There are several examples of erotic discourse within the Godard trajectory. Several that come to mind include the Hotel room discussion between Michel and Patricia in Breathless. Speaking of lovers past, the characters count on their fingers to calculate their number of sexual encounters. During Michel’s turn, he flashes his whole hand once, twice…multiple times to show that he has had numerous experiences.
In Week-end, Godard makes use of Georges Bataille’s Histoire de L’oeil to construct Corinne’s explicit dialogue scene. The use of suggestive sexual dialogue informs the viewer that this is a more profound level of interpretation from the director. As Morrey states, “The appeal to this novel, in which the narrator and his lovers repeatedly smear each other in their piss, shit, blood and sperm, would seem to be an abject, unclean, unrecuperated sexuality, in which the true strangeness of desire appear ungovernable by an normative discourse.” (75)
In Tout va bien, the sexual nature of Godard’s exploratory is expressed via graphic imagery of the male phallus. During the “On va au cinema, on bouf, on baisse” scene, Yves Montand debates libidinous dynamics with Jane Fonda. After exclaiming that the couple is reduced to “going to the cinema, eating, fucking,” Montand is exposed by Fonda. In her argument, Fonda reduces Montand’s thought process to a single visual: The image of a penis sitting static within a female hand. The penis serves as an exclamation point to the dialogue within the scene.
These examples serve as a precursor to the shock value that awaits in Sauve qui peut. After an extended period of time away from feature filmmaking, Godard returns with his most explicit approach to sexualized cinema. The more prominent scenes include the suggestion that a cow’s tongue can serve as an adequate source of carnal pleasure. Likewise, Paul Godard questions whether a soccer coach has ever had erotic thoughts in relation to his daughter, “Do you ever have the urge to feel up her tits or to fuck her up the ass?” The scene in which Paul Godard jumps over a table to embrace his ex-girlfriend suggests the impossibility of connection between men and women.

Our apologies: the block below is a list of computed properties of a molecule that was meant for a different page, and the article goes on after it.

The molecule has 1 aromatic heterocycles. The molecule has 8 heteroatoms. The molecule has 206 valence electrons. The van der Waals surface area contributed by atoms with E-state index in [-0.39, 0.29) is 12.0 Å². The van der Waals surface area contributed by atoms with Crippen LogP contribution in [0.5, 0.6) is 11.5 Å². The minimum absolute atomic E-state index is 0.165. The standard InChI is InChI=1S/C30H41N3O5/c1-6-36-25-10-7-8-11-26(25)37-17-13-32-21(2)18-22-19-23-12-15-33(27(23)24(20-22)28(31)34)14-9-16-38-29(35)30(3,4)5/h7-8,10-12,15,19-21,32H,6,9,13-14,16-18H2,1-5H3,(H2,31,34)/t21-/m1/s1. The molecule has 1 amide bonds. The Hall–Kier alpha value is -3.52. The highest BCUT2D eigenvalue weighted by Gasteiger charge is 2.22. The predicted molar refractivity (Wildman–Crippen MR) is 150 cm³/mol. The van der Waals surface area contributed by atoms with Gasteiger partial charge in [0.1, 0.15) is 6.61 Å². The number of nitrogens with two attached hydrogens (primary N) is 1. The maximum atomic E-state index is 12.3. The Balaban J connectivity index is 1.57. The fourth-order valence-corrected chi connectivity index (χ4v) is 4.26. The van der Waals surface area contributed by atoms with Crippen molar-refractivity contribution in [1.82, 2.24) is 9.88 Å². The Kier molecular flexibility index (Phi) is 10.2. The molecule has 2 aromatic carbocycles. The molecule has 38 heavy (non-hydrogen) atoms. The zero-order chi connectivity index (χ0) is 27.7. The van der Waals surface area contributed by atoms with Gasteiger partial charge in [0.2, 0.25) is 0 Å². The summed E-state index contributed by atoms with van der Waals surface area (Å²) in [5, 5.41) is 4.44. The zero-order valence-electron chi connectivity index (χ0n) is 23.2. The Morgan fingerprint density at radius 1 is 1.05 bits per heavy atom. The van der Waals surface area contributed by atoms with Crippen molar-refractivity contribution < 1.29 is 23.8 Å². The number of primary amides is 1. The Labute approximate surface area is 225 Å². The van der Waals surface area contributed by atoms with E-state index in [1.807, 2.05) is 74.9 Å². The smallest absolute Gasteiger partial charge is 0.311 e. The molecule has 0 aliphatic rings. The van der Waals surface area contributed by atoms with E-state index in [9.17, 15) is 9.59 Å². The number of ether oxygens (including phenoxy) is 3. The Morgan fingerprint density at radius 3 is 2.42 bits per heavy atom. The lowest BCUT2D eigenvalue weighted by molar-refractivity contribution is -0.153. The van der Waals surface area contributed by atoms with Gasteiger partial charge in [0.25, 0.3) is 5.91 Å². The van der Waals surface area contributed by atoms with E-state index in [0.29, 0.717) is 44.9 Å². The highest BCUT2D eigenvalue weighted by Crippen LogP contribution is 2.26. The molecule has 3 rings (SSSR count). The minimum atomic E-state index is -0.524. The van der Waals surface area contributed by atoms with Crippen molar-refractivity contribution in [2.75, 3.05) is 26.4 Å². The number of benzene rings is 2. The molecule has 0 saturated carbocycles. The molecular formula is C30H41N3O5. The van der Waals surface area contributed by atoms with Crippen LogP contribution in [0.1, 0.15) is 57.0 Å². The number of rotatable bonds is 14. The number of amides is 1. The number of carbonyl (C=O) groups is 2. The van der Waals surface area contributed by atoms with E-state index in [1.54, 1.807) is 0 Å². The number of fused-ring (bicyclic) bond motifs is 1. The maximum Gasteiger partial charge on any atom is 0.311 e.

Perhaps the most explicit scene in Sauve qui peut is what Morrey labels the “orgy” scene. Although it is not an orgy in the traditional sense (refer to Eyes Wide Shut, Kubrick, Stanley for perceived mainstream orgy) the scene does bring several questions to light. During the scene, the boss gives succinct directions in relation to sexual acts and process. The absurdity of the scene has the tendency to promote laughter as opposed to erotic stimulation. However, when compared with the wealth of examples that precede this sequence, the viewer can legitimately question the intent of the director. First, how does the sequence fit within the area of gender studies? Should we accept the depiction at face value and view it as a harsh criticism or reinforcement of the male gaze? Secondly, what do these examples suggest about Godard? During the course we’ve been speaking of the presence of the Godard surrogate. Does this depiction show Godard for what he really is? A cinematic Henry Miller or a highbrow Ron Jeremy? Lastly, should these depictions have extenuating consequences? It’s widely known that Nabokov faced intense scrutiny for his authoring of Lolita. Is it justified to expose Godard to similar examination?
I’m curious to hear the dialogue during our next class session. Unlike before, it is no longer possible to turn a blind eye to Godard’s sexual dynamics. Quietly, he has dispensed carnal representations within his films. Like a slap to face, I believe that we have all been woken by the director. If before, we chose not to address the matter, following Sauve qui peut, we have no other option.